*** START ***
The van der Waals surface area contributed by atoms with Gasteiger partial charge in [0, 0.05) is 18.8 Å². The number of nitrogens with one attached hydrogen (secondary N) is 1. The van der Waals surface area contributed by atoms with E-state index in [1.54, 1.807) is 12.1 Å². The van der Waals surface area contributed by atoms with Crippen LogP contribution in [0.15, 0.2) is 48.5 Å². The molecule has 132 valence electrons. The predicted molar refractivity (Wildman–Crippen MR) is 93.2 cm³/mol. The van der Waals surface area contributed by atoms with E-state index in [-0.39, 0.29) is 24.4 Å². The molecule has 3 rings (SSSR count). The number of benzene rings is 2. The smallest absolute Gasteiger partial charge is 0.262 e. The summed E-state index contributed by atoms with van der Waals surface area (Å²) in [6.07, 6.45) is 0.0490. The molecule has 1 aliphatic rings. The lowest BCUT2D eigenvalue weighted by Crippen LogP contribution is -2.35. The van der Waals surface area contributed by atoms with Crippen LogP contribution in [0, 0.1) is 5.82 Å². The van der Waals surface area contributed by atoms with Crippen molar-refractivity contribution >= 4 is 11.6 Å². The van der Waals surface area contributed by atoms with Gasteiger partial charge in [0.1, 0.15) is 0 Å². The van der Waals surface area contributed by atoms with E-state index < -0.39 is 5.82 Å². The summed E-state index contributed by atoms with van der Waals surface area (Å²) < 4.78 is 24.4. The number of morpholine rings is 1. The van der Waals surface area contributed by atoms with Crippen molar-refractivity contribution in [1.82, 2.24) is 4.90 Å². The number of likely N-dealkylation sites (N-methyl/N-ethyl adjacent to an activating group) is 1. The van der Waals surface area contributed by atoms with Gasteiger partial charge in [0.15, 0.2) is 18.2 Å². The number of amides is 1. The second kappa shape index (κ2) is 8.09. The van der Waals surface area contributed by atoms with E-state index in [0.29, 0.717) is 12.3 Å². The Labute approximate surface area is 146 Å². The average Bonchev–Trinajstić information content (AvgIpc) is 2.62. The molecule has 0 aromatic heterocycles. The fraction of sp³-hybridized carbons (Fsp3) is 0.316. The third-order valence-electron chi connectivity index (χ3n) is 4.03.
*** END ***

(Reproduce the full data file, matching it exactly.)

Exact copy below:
The van der Waals surface area contributed by atoms with Gasteiger partial charge in [0, 0.05) is 18.8 Å². The number of nitrogens with one attached hydrogen (secondary N) is 1. The van der Waals surface area contributed by atoms with E-state index in [1.54, 1.807) is 12.1 Å². The van der Waals surface area contributed by atoms with Crippen LogP contribution in [0.15, 0.2) is 48.5 Å². The molecule has 132 valence electrons. The predicted molar refractivity (Wildman–Crippen MR) is 93.2 cm³/mol. The van der Waals surface area contributed by atoms with E-state index in [-0.39, 0.29) is 24.4 Å². The molecule has 3 rings (SSSR count). The number of benzene rings is 2. The smallest absolute Gasteiger partial charge is 0.262 e. The summed E-state index contributed by atoms with van der Waals surface area (Å²) in [6.07, 6.45) is 0.0490. The molecule has 1 aliphatic rings. The lowest BCUT2D eigenvalue weighted by Crippen LogP contribution is -2.35. The van der Waals surface area contributed by atoms with Crippen LogP contribution in [0, 0.1) is 5.82 Å². The van der Waals surface area contributed by atoms with Crippen molar-refractivity contribution >= 4 is 11.6 Å². The van der Waals surface area contributed by atoms with Gasteiger partial charge in [0.1, 0.15) is 0 Å². The van der Waals surface area contributed by atoms with E-state index < -0.39 is 5.82 Å². The summed E-state index contributed by atoms with van der Waals surface area (Å²) < 4.78 is 24.4. The number of morpholine rings is 1. The van der Waals surface area contributed by atoms with Crippen molar-refractivity contribution in [1.82, 2.24) is 4.90 Å². The number of likely N-dealkylation sites (N-methyl/N-ethyl adjacent to an activating group) is 1. The van der Waals surface area contributed by atoms with Gasteiger partial charge in [0.15, 0.2) is 18.2 Å². The number of amides is 1. The second kappa shape index (κ2) is 8.09. The van der Waals surface area contributed by atoms with E-state index in [0.29, 0.717) is 12.3 Å². The Labute approximate surface area is 146 Å². The average Bonchev–Trinajstić information content (AvgIpc) is 2.62. The molecule has 0 aromatic heterocycles. The fraction of sp³-hybridized carbons (Fsp3) is 0.316. The third-order valence-electron chi connectivity index (χ3n) is 4.03.